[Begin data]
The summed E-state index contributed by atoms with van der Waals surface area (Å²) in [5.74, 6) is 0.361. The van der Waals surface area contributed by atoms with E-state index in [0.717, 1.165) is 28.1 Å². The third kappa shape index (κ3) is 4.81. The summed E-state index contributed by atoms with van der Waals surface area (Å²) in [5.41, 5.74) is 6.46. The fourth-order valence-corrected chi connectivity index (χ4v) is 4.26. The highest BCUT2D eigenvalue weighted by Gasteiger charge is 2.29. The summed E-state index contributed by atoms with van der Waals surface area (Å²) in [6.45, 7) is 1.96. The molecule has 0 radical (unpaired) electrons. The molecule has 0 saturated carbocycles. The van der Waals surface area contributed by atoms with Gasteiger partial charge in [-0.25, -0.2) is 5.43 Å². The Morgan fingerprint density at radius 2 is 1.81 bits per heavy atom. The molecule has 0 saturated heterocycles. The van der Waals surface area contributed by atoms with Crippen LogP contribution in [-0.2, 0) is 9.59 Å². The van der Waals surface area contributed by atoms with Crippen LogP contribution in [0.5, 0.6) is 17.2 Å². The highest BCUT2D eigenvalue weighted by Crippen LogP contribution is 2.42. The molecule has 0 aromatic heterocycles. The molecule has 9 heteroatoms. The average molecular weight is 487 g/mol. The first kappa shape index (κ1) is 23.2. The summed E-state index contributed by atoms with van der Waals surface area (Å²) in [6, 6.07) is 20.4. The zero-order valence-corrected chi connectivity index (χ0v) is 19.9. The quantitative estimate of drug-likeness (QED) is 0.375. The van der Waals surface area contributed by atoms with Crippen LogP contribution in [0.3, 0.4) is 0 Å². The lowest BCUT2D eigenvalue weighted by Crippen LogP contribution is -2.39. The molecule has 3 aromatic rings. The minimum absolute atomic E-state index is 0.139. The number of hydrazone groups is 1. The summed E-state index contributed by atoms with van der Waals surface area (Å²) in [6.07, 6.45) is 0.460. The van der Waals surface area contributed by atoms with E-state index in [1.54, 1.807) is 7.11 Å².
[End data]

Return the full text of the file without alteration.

The summed E-state index contributed by atoms with van der Waals surface area (Å²) in [5.74, 6) is 0.361. The van der Waals surface area contributed by atoms with E-state index in [0.717, 1.165) is 28.1 Å². The third kappa shape index (κ3) is 4.81. The summed E-state index contributed by atoms with van der Waals surface area (Å²) in [5.41, 5.74) is 6.46. The fourth-order valence-corrected chi connectivity index (χ4v) is 4.26. The highest BCUT2D eigenvalue weighted by Gasteiger charge is 2.29. The summed E-state index contributed by atoms with van der Waals surface area (Å²) in [6.45, 7) is 1.96. The molecule has 0 radical (unpaired) electrons. The molecule has 0 saturated carbocycles. The van der Waals surface area contributed by atoms with Gasteiger partial charge in [-0.25, -0.2) is 5.43 Å². The Morgan fingerprint density at radius 2 is 1.81 bits per heavy atom. The molecule has 0 saturated heterocycles. The van der Waals surface area contributed by atoms with Crippen LogP contribution in [-0.2, 0) is 9.59 Å². The van der Waals surface area contributed by atoms with Crippen LogP contribution in [0.5, 0.6) is 17.2 Å². The highest BCUT2D eigenvalue weighted by Crippen LogP contribution is 2.42. The molecule has 0 aromatic heterocycles. The molecule has 9 heteroatoms. The average molecular weight is 487 g/mol. The first kappa shape index (κ1) is 23.2. The summed E-state index contributed by atoms with van der Waals surface area (Å²) in [6, 6.07) is 20.4. The zero-order valence-corrected chi connectivity index (χ0v) is 19.9. The quantitative estimate of drug-likeness (QED) is 0.375. The van der Waals surface area contributed by atoms with Crippen LogP contribution in [0.3, 0.4) is 0 Å². The lowest BCUT2D eigenvalue weighted by Crippen LogP contribution is -2.39. The molecule has 3 aromatic rings. The minimum absolute atomic E-state index is 0.139. The number of hydrazone groups is 1. The summed E-state index contributed by atoms with van der Waals surface area (Å²) in [6.07, 6.45) is 0.460. The van der Waals surface area contributed by atoms with E-state index in [1.54, 1.807) is 7.11 Å².